Mine Safety Officials Won’t Do More To Protect Coal Miners From COVID-19, Letter Says
The Mine Safety and Health Administration is declining to issue an emergency temporary standard that could protect coal miners whose jobs make them vulnerable to the coronavirus.
That’s according to an Aug. 14 letter from Department of Labor Deputy Assistant Secretary Joe Wheeler to West Virginia Sen. Joe Manchin. MSHA can issue emergency temporary standards only when it determines that miners are exposed to a grave danger. It has only issued a handful of such standards, MSHA said, typically in the aftermath of large-scale mining disasters.
In the letter, Wheeler writes, “At this time, MSHA has determined it lacks evidence that COVID-19 poses a grave risk specific to miners.”
MSHA does not keep a comprehensive list of coronavirus cases among coal miners, though it does track mines where cases have been reported. According to a spokesperson for the Department of Labor, MSHA is currently aware of 188 mines that have reported instances of COVID-19.
To bolster its point, MSHA said that states with the highest numbers of working coal miners, including West Virginia, have relatively low rates of COVID-19.
A government official with knowledge of coal mining, who asked to remain anonymous over concerns for their job, said comparing rates of disease in a state to the risk of contracting a disease in a mine is “not incredibly useful.” According to the official, it only takes one case to spark an outbreak in a confined working environment. “Just take the meat-packing industry, for example. The explosion of cases in those facilities occurred in states that had relatively few cases. But the nature of the work, close quarters, little ability to social distance and no PPE caused the virus to infect upwards of 40-60 percent of employees.”
West Virginia news outlet WBOY reported this month that a Murray Energy mine in Harrison County had four cases of the virus, qualifying it as an official outbreak, according to health department procedures.
“Miners are particularly vulnerable to respiratory illnesses,” said a spokesperson for Sen. Tim Kaine of Virginia, who has supported efforts to force MSHA to intervene. “The fact that the agency tasked with protecting them is saying that the risk miners face from COVID-19 is similar to or less than the general population is extremely concerning.”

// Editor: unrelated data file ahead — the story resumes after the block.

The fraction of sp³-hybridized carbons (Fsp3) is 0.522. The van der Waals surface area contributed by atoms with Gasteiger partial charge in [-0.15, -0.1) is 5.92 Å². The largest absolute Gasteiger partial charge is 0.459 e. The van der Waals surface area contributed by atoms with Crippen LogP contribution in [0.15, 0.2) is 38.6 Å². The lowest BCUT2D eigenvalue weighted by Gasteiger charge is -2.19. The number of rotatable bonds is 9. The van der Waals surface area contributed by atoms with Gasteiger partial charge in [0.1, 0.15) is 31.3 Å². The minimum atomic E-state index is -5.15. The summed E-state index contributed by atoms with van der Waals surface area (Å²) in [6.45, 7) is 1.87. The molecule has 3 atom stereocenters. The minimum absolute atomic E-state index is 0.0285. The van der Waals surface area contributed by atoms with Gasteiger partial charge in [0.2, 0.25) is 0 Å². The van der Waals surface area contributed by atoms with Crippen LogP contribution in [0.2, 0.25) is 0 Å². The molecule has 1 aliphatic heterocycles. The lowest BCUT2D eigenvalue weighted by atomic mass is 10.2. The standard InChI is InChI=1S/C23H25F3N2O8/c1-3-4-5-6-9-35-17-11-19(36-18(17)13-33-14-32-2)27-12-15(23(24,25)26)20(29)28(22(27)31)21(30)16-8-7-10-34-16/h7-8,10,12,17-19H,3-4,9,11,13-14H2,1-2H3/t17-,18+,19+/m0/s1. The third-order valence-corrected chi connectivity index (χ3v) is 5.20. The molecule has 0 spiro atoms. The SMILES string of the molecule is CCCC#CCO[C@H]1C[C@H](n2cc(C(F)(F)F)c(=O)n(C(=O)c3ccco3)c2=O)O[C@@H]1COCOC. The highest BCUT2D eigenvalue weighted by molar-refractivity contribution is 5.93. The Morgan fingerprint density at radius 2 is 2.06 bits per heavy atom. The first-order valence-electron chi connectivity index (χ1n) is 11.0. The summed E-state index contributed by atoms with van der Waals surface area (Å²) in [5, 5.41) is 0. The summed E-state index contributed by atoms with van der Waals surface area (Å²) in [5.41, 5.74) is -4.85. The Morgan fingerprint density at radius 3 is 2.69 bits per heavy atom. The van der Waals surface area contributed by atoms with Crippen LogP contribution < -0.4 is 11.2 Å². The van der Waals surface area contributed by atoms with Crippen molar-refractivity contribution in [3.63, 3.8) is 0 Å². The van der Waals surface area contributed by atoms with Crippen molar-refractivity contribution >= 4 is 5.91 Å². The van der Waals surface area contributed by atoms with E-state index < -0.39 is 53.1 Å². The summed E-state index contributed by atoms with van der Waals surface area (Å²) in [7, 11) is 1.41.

MSHA said existing permanent standards are sufficient to protect miners’ health. But even before the arrival of coronavirus there were indications of serious shortcomings in health protections. Reporting from NPR and the Ohio Valley ReSource found epidemic-levels of black lung disease among working and retired coal miners, demonstrating that existing safety regulations and enforcement procedures still leave miners at risk of respiratory illness. Respiratory disease, in turn, can make people more vulnerable to serious effects from COVID-19 infection.
“Our miners work in close proximity to one another from the time they arrive at the mine site,” said Cecil Roberts, president of the United Mine Workers of America. “They get dressed, travel down the elevator together, ride in the same man trip, work in confined spaces, breathe the same air, operate the same equipment, and use the same shower facilities.”
The UMWA has worked with individual mines to implement uniform safety precautions, including additional disinfection between shifts and limiting the number of miners who enter the mines in confined “man trips.” The union also asked MSHA to issue an emergency temporary standard, even going so far as to file suit in a Washington D.C. circuit court asking a judge to force the agency to act. The judge dismissed that suit.
MSHA said it has implemented reporting procedures for miners who are concerned about COVID exposure in their workplaces. MSHA said it has received complaints through its tip line and, from March 1, 2020 to Aug. 14, 2020, has issued 122 citations for violations of various regulations regarding sanitary conditions that could contribute to the spread of COVID-19.